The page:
Have leashes available just inside the front door.
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Old 06-26-2018, 07:32 AM
 
2,045 posts, read 951,931 times
Reputation: 3574
Usually when I hear of situations like this (speaking generally now, not specifically about the OP) I feel like there may be deeper issues and the buyers haven't fully disengaged emotionally from the property

When I hear of sellers putting up roadblocks like this, my first thought is always that this house is not *truly* for sale yet

When I see things in the listing like "Seller must find housing first" "Seller needs six months to close" Outrageous listing prices are another red flag....the sellers usually have a lot of unpacking to do and it's not into their new home

These types of sellers are often wasting everyone's time because they aren't ready to sell yet

Last edited by bookspage; 06-26-2018 at 07:41 AM..
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Old 06-26-2018, 07:47 AM
 
Location: Ohio
4,083 posts, read 1,470,142 times
Reputation: 3215
Quote:
Originally Posted by namaste1717 View Post
Would someone please advise about the best solution for this potential problem in selling our home? Our house is very clean, neat, uncluttered, and easy to navigate. My husband and I would like to show our home with most of its furnishings, but we have a large art collection that we don't want kids to get to, including some very heavy, ornate statues, large urns, antique textiles, rare paintings, etc. During the sale of our last two houses, quite a few parents let their kids run through our homes unchecked, resulting in stained carpets and furniture, broken picture frames, uprooted plants, smashed vases, etc. Several children were scraped or gouged from trying to climb large statues, and one little boy had to be rescued from our lily pond by the realtor (the parents didn't notice).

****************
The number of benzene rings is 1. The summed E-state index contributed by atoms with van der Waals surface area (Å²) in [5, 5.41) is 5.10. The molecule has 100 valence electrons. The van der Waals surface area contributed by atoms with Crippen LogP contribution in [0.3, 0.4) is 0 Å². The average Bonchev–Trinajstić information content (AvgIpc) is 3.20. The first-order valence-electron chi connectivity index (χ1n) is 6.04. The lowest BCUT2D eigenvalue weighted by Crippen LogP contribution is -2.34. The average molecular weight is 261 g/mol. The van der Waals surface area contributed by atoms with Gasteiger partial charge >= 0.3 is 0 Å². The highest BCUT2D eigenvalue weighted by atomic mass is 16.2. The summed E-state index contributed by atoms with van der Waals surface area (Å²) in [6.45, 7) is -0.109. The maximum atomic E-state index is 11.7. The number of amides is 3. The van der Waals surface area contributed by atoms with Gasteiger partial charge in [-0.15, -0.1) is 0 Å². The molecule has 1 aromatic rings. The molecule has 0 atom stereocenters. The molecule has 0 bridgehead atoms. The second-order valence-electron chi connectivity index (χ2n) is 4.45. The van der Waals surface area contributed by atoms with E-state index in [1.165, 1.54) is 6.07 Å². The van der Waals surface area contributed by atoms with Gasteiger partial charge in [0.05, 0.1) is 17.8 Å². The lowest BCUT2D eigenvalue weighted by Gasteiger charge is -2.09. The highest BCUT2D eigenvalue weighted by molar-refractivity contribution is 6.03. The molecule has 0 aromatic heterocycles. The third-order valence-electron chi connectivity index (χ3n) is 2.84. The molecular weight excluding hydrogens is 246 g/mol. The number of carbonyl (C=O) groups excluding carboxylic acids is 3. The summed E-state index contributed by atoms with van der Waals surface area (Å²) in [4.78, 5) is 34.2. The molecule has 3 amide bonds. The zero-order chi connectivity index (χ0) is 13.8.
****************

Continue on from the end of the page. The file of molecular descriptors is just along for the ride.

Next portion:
My husband and I would like to avoid a similar experience when selling our present home. I've already packed any small objects that might be tempting for children to touch or pick up, but our home does show better with everything else in it; also, we need many of our furnishings to use while we're still living in the house. Our potential realtor is a very nice lady, but she has three small children and displays a "they're only kids, so put up with it" mindset.

Do any of you have advice about what we should tell our realtor, or how best to handle this situation? My husband adamantly doesn't want any children under the age of twelve anywhere on our property (yes, kids got to our patio and garden stuff, too) and is afraid we could be held liable for any injuries incurred. Is it even legal to ban young children from our property? Any constructive opinions and advice would be greatly appreciated.
Any potential buyer going through your house is like gold. With or without children. It really comes down to how serious you are about wanting to sell your house. If it were me I'd be storing any truly valuable art objects and replacing them with something cheaper if it's really necessary. My guess is this realtor has been down the path many times and understands that all traffic is good traffic. Selling a house is a royal pain in the behind, there is no getting around that fact. You WILL make sacrifices to accommodate potential buyers, or it may sit on the market a long, long time.